Population Statistic: Read. React. Repeat.
Monday, November 03, 2021

In a similar vein with the fabled Pentagon pizza index, where upticks in Domino’s deliveries to the DOD presaged military action in Kuwait and elsewhere, today’s New York Times Metro Diary includes an even more unhealthy indicator of daily events:

…I noticed that the entrance to the Nos. 4 and 5 Wall Street subway station was littered with cigarette butts on some days and had only a few on other days.

I realized, after a week of observation, that it had to do with the day’s Dow Jones performance. A lot of cigarette butts meant a bad day for the market. A few, not so bad a day.

These days, there aren’t so many. But then again, my ride to work isn’t that crowded.

This is, of course, a trailing indicator, rather than a forecasting one. Still works.

by Costa Tsiokos, Mon 11/03/2021 01:27:54 PM
Category: Business, Creative, New Yorkin'
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Last month, I received a couple of review copies of Hachette Book Group’s latest book releases, courtesy of Hachette online marketing director Kelly Leonard. Below is the first review I’m posting, for Brad Meltzer’s “The Book of Lies”:

Author Brad Meltzer obviously invested a lot of research and creative energy into “Book of Lies”, all of which amounted to a fictional tribute to the Golden Age Superman and his primary creator, Jerry Siegel. Considering my own past affection for the superhero genre, I really wanted to enjoy this book, especially since it piqued my curiosity based on its indirect Batman reference (I’ve always preferred Batman over Superman as far as DC characters go).

Unfortunately, I can’t say that Meltzer successfully pulled this one off.

The basic plot is Superman meets “The Da Vinci Code”. The story centers around Calvin Harper, a psychologically-scarred misanthrope who stumbles upon his long-lost father, Lloyd, one night. Calvin and Lloyd have a strained relationship, which provides the tension as Calvin gets sucked into a fairly convoluted Biblical-origined mystery involving contraband clues, rogue cops, and secret societies. Intertwined with the action is a (largely fictional) piecing-together of Jerry Siegel’s family background, with a history of Siegel’s father meant to parallel Calvin’s relationship with his own father.

(Subtle meta-reference: Calvin, preferring to be called “Cal”, refers to his father by his first name, Lloyd; pair those together and you get “Cal-L”, which translates to Kal-El, Superman/Clark Kent’s Kryptonian name. Just throwing that out there.)

The plot is intricate enough, and while it’s probably par for the course for a historical thriller, it simply doesn’t hold up. Far too many pivotal points where the protagonists are in a jam are resolved through circumstances that really strain credulity; for instance, the apocryphal story about what young Siegel was looking at outside his window in the year 1930-something becomes a key clue in advancing the story. Even the pay-off in the revelation of the story’s arch-villains — both the immediate mastermind menace known as The Prophet, and the too-familiar early 20th Century group of kooks that provide the backstory — ultimately disappoints.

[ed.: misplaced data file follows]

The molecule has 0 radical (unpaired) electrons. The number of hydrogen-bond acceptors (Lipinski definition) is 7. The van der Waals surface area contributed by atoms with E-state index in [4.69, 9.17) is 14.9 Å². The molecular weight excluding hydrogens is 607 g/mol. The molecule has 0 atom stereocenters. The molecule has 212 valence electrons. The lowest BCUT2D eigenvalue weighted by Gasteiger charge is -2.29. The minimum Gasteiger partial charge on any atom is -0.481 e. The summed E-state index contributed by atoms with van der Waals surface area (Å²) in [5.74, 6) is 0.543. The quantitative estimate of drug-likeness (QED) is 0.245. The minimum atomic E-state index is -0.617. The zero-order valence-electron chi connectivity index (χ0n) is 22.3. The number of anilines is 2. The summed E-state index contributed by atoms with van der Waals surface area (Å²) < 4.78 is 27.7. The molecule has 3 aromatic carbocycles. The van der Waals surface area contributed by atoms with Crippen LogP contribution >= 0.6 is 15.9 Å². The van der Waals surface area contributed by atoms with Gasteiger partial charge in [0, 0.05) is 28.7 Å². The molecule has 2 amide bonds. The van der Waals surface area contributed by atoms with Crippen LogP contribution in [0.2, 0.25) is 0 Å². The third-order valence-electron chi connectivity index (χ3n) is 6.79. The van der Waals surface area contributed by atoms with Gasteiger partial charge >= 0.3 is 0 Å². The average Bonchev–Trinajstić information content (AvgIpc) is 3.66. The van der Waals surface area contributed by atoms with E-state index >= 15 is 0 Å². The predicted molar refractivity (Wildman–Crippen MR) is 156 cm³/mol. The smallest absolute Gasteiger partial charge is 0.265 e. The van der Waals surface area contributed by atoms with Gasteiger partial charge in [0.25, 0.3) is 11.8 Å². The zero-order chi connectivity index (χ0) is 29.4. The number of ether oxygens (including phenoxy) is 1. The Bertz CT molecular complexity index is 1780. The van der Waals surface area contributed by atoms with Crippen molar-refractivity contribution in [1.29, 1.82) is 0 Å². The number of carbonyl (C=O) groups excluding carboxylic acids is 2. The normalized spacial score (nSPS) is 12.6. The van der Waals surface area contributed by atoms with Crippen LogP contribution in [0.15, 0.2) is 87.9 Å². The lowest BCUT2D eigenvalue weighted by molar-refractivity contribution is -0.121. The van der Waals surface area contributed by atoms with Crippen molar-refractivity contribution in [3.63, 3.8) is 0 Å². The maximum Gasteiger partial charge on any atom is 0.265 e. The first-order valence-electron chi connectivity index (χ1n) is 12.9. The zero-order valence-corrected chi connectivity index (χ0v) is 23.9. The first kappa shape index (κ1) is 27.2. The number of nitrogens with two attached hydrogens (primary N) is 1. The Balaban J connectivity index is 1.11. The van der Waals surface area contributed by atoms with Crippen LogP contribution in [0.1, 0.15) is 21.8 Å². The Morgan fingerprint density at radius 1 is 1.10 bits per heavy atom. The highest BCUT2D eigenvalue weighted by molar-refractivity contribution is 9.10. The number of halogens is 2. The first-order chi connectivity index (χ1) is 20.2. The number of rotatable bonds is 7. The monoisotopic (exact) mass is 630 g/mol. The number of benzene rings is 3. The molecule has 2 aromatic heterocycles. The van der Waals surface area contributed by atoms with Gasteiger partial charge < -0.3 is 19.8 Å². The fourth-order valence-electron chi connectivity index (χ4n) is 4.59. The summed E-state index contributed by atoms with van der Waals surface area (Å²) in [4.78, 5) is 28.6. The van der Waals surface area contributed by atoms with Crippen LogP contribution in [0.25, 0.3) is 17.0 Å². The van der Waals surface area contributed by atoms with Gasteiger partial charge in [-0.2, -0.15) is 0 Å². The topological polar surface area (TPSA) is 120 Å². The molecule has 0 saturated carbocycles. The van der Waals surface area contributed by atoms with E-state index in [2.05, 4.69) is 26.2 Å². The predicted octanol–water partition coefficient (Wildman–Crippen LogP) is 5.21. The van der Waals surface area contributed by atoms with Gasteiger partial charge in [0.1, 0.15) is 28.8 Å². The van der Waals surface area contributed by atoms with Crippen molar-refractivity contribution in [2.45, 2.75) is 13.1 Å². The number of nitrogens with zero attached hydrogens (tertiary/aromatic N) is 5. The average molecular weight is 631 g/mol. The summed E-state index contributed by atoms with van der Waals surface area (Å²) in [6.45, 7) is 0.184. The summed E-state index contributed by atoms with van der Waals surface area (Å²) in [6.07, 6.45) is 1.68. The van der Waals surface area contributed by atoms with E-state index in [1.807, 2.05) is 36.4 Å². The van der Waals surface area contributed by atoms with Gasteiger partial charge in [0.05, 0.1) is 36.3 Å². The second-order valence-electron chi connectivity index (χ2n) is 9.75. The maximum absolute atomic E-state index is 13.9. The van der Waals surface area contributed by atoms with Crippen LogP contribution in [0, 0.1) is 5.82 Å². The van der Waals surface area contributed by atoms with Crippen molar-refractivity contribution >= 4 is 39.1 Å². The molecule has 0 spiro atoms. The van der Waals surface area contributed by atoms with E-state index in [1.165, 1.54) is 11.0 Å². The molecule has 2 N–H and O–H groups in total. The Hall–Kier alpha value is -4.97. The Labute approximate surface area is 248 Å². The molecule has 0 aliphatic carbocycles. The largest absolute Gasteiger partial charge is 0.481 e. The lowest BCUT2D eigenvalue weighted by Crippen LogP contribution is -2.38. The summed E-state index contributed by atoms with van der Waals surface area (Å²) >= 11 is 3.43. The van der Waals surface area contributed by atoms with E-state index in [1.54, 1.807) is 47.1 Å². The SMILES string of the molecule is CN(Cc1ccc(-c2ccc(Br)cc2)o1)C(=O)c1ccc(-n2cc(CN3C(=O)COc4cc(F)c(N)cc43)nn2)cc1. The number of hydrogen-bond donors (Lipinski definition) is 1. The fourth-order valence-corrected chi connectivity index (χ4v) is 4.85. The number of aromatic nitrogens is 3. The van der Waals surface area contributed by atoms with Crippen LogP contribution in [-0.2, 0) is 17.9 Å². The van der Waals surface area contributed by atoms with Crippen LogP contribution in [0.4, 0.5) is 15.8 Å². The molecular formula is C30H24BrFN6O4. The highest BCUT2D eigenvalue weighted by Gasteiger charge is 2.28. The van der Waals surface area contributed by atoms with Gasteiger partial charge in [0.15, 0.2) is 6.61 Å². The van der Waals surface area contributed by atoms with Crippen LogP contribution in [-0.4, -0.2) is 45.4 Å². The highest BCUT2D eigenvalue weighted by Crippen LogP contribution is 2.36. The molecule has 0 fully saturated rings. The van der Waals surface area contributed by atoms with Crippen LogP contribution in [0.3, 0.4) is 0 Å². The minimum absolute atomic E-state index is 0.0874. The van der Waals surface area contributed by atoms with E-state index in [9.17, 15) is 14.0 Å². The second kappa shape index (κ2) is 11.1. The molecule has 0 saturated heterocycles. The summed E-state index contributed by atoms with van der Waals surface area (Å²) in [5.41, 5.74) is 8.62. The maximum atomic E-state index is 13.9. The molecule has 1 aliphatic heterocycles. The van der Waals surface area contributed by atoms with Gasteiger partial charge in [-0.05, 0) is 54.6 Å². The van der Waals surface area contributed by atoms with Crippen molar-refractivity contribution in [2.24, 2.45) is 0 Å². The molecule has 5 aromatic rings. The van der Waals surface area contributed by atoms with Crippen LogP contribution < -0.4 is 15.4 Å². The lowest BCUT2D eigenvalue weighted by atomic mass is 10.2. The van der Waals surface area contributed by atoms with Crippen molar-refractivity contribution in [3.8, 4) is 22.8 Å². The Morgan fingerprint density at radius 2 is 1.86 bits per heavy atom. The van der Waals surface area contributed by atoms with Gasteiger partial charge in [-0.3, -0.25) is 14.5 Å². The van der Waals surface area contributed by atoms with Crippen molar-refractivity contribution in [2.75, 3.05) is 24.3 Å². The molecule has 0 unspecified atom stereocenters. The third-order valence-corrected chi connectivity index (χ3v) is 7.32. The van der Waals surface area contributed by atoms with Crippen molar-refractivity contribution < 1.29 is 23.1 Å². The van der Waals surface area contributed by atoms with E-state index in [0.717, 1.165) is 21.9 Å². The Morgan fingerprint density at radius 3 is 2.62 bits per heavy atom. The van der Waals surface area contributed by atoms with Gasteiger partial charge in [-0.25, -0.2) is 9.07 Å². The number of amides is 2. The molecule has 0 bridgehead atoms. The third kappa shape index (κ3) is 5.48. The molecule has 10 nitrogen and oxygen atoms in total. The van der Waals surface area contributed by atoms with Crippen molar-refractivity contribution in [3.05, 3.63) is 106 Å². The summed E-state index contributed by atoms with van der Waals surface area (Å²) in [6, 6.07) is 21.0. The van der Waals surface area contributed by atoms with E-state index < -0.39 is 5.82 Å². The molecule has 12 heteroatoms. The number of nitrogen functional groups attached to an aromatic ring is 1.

The character development is uneven at best. Calvin is credible enough as the primary narrative voice throughout the story, although the tortured-soul angle grates after a while. But the other figures veer from little more than window dressing to necessary plot devices. In particular, Meltzer lavishes a lot of attention upon the main bad guy, Ellis, only to have him improbably devolve into a nearly inconsequential straw-man menace — a lot of build-up for nothing.

The killing stroke is the dialogue, which is nothing short of clunky. As I alluded, Meltzer had a ton of background material to weave into this story: Everything from the mystery cult speculations of the true story of Cain and Abel (the crux of the narrative drive in “Lies”) to the history of Cleveland (home of Jerry Siegel). Unfortunately, he (and his editors) didn’t find an elegant enough way to express it, resulting in a lot of overwrought speechifying by various characters. As interesting as those pieces of information were, they simply didn’t flow into the story’s pace in a realistic way.

All told, “Lies” is a valiant labor of love. The crafting of an involved narrative around the father of superhero comics is worthy of admiration from Michael Chabon, of “Kavalier & Clay” fame. I imagine that for fans of the thriller genre, it’s got enough key elements to make it work. And it’s certainly a fast-paced read. But the premise is not probable enough, nor sufficiently developed, to make it a satisfactory work of fiction.

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That’s my view of it! Hopefully, I won’t be included in any follow-up to Meltzer’s round-up of critical commentary for this book (not that I’m a big enough fish to merit any such attention):

by Costa Tsiokos, Mon 11/03/2021 12:48:49 PM
Category: Book Review, Pop Culture
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